In the subsequent matches, United reverted to a longer, more direct style from the back–ditching the previous attempts to play out from the back. They also started utilizing second balls to progress the ball–which is ironic given that Brighton and Brentford had employed similar approaches to exploit their frail defence and larger structural mishaps.
There has been a significant increase in the number of long balls David De Gea has attempted in the most recent games, indicating an alteration in build-up tendencies for Ten Hag’s side.
Here is a visualisation from the Leicester match showing a preference:
The most important thing to note in this visualisation is the concentration of progressive pass attempts–especially from deep–to wide areas. We shall investigate to understand how and why this tactical decision was made with some segments from the Leicester game.
In some moments, the decision to play long adhered, and the accompanying rotations were coherent. The central players held their positions–rather than aggressively show/adjust for the ball as you’d expect if they were playing out from the back–and the fullbacks pushed forward to create wide overloads, assist with the second balls, and offer themselves as outlets.
In my last piece, I highlighted this kind of long ball as a chosen ball–situations where a player deliberately ‘choses’ to play a long ball while is in play despite them having time and space.
The full backs are out of frame here and positioned much higher to engage with the the second ball. United have fewer players in their defensive third and have prioritized higher occupation.
However, in other instances in the second half, while United was trying to preserve the lead, there was confusion in the backline about which kind of pass should be played. As a result, United lost some coverage for their second balls.
Dalot and McTominay race towards the ball to provide an option for De Gea to play out from the back, but the Spaniard has already pre-determined to launch the ball.
The consequence is then that United lose compactness in the middle of the pitch and are susceptible to getting countered.
In this instance, De Gea opts to clear the ball to the right wing–where Dalot had just vacated–and Elanga tries to track back but loses the duel.
De Gea received an unpressurised back-pass from Casemiro and United are 3v1 on the first line vs Jamie Vardy. Casemiro motioned for the him to calm down and retain possession, but the Spaniard goes ahead and clears it long.
United were actually in a comfortable position to play out from the back, but De Gea is unable to discern the situation and game-state and launches the ball long.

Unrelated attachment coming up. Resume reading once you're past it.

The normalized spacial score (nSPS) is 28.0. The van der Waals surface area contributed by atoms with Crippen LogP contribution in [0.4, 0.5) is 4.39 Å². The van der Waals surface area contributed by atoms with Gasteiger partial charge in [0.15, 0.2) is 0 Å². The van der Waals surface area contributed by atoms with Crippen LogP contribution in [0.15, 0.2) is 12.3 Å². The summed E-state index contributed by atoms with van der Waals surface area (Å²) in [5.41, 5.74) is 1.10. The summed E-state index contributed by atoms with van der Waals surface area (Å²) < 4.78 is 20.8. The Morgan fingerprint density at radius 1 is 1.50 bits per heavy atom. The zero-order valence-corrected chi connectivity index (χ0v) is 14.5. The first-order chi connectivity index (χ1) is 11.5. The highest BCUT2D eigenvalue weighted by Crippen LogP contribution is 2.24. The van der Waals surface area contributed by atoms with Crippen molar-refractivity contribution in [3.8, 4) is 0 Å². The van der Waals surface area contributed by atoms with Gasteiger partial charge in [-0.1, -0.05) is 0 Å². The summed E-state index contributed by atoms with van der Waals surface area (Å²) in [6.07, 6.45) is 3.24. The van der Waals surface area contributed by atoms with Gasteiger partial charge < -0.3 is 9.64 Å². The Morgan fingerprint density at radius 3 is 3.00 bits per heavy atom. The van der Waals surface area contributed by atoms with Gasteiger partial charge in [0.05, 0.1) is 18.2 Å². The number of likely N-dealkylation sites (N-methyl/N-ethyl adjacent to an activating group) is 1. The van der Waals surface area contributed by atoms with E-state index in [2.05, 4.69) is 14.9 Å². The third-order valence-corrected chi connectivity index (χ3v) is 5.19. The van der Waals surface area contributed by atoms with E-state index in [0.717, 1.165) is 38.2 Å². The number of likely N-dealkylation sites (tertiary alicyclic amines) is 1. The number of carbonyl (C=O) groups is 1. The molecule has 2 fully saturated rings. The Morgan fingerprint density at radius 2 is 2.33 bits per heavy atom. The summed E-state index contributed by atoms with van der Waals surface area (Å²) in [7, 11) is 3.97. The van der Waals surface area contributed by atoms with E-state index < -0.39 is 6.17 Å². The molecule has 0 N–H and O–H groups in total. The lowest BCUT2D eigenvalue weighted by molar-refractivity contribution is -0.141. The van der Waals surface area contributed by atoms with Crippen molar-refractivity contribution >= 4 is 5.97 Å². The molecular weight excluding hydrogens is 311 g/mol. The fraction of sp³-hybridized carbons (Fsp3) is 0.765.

United are actually decently set up to contest for the second-ball, but such is the nature and unpredictability of those moments, that United end up like.
What does this mean for Ten Hag’s initial tactical schemes?
These recent changes have been influenced by a failure to conclude recruitment early, a poor start to the season, and consequently, an altered recruitment strategy.
Casemiro has been signed. Consequently, some of the structures in the first two phases (build-up and progression) from pre-season and the first two games of the season–which were seemingly built with the intention of housing De Jong–will be markedly different. I already highlighted one of these: directness from the back.
To understand the other differences that may arise, let’s compare the squad composition and roles after the first two games of the season and Casemiro becoming the marquee midfield signing.
United trialled with a 4-3-3 (nominally)–with Fred as the deepest midfielder–in possession during pre-season and the first couple games of the season.
Here is how that looked in pre-season (find the piece with more details here):
However, it now seems as though Ten-Hag will deploy a 4-2-3-1 formation in possession with a distinct attacking midfielder–at least in the build up phases.
Here is a segment from the Leicester game showing a common rotation that will occur with this shape.
This 2nd phase shape is once which Ten Hag has deployed before–an instance being his 2021/2022 Ajax side with Edson Alvarez (now McTominay, and eventually Casemiro) in the pivot role.
Here’s an instance of that shape in an Ajax match vs Valencia in the Champions League:
If you would like to read more about this shape, here is the link to the article by Chaka Simbeye (Twitter @chaka_simbeye).
Pioneering this change is Casemiro: the Brazilian will likely be deployed as a transition diffuser in the pivot–tasked with breaking up plays and making first contact with aerials. These are facets of his game that are particularly prominent as shown in this profile by Andy Forrester (@AndyForrester1 on Twitter):
Notice that Casemiro is not overtly inclined to progress the ball (a tendency rather than an inability). Consequently, the responsibility will fall more on the full-backs and center-backs to offer guile and progression for the side.
In order to achieve this, we might see a 3-2-5 build up shape (with one of the FB tucked in to form a back-three) while the ball is in the second phase.
In the final third, there will likely be few, if any, changes to the attacking and chance-creation dynamics (someone should write about this).
Do these altered dynamics make United a stronger team than otherwise? We may never know but there is a lot–analyses-wise–to look forward to as the side adapts to Ten Hag’s adjusted tactical set-up.